The Sanguine Moon
Last night, after a week of reading about it and hearing about it on the news, we had a full, lunar eclipse. As with most press-hyped events, the sanguine moon event was yet another disappointment.
Astronomers excitedly coaxed me to look by saying that if I missed this wonder I'd have to wait until 2010 to see it again. This sent waves of urgency running through me until I realized that 2010 is less than two years away.
Well, you just never know. I figured I'd better watch it this time - just in case.
While I watched the earth's shadow crawl across the surface of the moon
- I waited with breathless anticipation to see the earth's dusty and particulated
atmosphere cast its polluted umbra across the pocked, lunar face. I was
perfectly ready to be teased, titillated and awed by the site of a bloated,
blood-red moon hovering ruddy in the clear, winter sky.
I'm not sure what turquoise looks like, I don't even
have a tie that color - or anything else in my life that color - so
I have no point of reference. However, I would have known a
moon of turquoise had the slivery sphere turned any color other than
one which I could easily recognize from my kindergarten days.
If the moon would have turned any color other than one I am familiar with, I would have shivered in jubilant waves of exaltation - perhaps hopping wildly around in my backyard with arms flailing.
Had this eclipsed moon turned any color which was not
immediately recognizable I would have assumed that it was
"turquoise" - the color that astronomers had promised me.
But, as far as I could see from my backyard vantage point, they
were wrong about everything else.
But, my bet is that they don't know what turquoise
looks like either.
I remember the comet that swung by in the 1990's. It was supposed to dazzle me with its brilliance, colors, and long, fiery tail. When it finally came, I spent an hour one summer night squinting my eyes, gawking upward, wanting to become a witness to this once-in-a-lifetime astronomical event.
But, all I saw was a tiny, dim, fuzzy, blot of light that looked exactly like a dim, blurry star.
I wish scientists and astronomers wouldn't get so gaga over these kinds of things. If they're going to write highly emotional press-releases, full of hyperbole, announcing some stellar event, it better be something that spellbinds me or I'll never believe anything they say again.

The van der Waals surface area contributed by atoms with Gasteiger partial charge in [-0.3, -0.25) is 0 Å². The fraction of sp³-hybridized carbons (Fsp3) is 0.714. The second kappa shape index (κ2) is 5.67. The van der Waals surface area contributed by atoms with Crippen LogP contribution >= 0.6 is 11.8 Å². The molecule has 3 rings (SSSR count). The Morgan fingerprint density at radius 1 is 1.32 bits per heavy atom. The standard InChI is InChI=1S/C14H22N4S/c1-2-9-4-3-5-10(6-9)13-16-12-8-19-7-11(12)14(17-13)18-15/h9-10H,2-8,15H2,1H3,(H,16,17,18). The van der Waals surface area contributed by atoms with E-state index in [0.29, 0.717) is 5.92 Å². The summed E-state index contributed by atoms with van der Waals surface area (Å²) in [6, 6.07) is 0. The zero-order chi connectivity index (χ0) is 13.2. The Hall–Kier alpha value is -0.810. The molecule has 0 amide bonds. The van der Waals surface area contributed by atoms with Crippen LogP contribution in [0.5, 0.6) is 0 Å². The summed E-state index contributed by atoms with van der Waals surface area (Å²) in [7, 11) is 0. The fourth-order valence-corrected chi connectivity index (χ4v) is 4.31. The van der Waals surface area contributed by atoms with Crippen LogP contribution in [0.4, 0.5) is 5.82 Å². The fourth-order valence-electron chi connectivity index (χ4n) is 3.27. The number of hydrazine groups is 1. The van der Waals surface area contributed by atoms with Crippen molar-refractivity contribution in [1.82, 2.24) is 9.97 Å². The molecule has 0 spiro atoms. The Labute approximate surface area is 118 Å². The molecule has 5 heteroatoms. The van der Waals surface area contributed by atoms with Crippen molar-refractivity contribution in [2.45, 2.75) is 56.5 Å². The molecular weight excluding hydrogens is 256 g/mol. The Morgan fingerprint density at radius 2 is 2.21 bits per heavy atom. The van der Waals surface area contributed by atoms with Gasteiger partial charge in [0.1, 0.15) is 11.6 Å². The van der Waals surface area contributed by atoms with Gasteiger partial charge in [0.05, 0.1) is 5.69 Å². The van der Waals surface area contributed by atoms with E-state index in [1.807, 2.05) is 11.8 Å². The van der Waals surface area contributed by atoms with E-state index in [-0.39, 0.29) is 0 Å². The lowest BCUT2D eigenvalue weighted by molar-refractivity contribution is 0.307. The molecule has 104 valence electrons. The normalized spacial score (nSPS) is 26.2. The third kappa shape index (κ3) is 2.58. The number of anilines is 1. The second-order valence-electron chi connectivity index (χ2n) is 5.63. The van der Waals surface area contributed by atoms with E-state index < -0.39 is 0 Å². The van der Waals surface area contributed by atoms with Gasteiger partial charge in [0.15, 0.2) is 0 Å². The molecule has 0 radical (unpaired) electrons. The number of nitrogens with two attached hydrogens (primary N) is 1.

I want to see something astonishing; something I don't have to crane my neck for hours trying to find. I don't want to waste my time standing around in my backyard looking like a fool, only to see some stellar event fizzle in front of my cynical and skeptical eyeballs.
Rarely are these much-hyped events as
advertised. They usually turn out to be some pathetically dull point of light
in the sky that, had I not been worked - up into a fevered frenzy by
the astronomers' hyperbole-laden prose -
I wouldn't have noticed at all.
There I was, running around in the freezing air, at exactly 8:43PM,, looking, I imagine, like a real idiot. You can bet that the neighbors were treated to a big dose of schadenfreude. I hope they enjoyed it. I didn't.
I turned my frozen face upward and spent an hour
staring at the sky waiting to see the gates of heaven open - only to
see some blurry, black shadow slowly cross the cratered face of the
I would have accepted any color. Even a subtle, muted tint of color. A pale rose perhaps? A fetid green? I drab bluish color? A pale yellow-orange might have been nice. Turquoise would have been wonderful even if I don't know what it looks like. I would have loved to see a turquoise moon but I would have been delighted with a dull, sanguine one.
Oh but I would have literally gasped at turquoise.
I must admit though, I'm most devastated this
morning, not because the moon didn't turn red, but because the moon
did not wax turquoise - a color I really wanted to see.
Even a little twinge of turquoise would have delighted me right down to my cynical core. Though I don't know what turquoise looks like, I know that I didn't see any last night.
I stood outside in the freezing minus-five-degree air, stupidly gazing up into the sky hoping to see an amazing stellar show. I froze to death waiting to see a sanguine moon turn turquoise on a cloudless, frigid winter night. I saw neither red or turquoise. I saw nothing at all but a shadow eat slowly away at the moonlight and then retreat slowly - revealing the same old face of the moon I've seen thousands of times before.
This morning I feel my cynicism vindicated and my neck sore.
Tell us what you think - Please
All content is copyright ©2008 by Cloudeight Internet.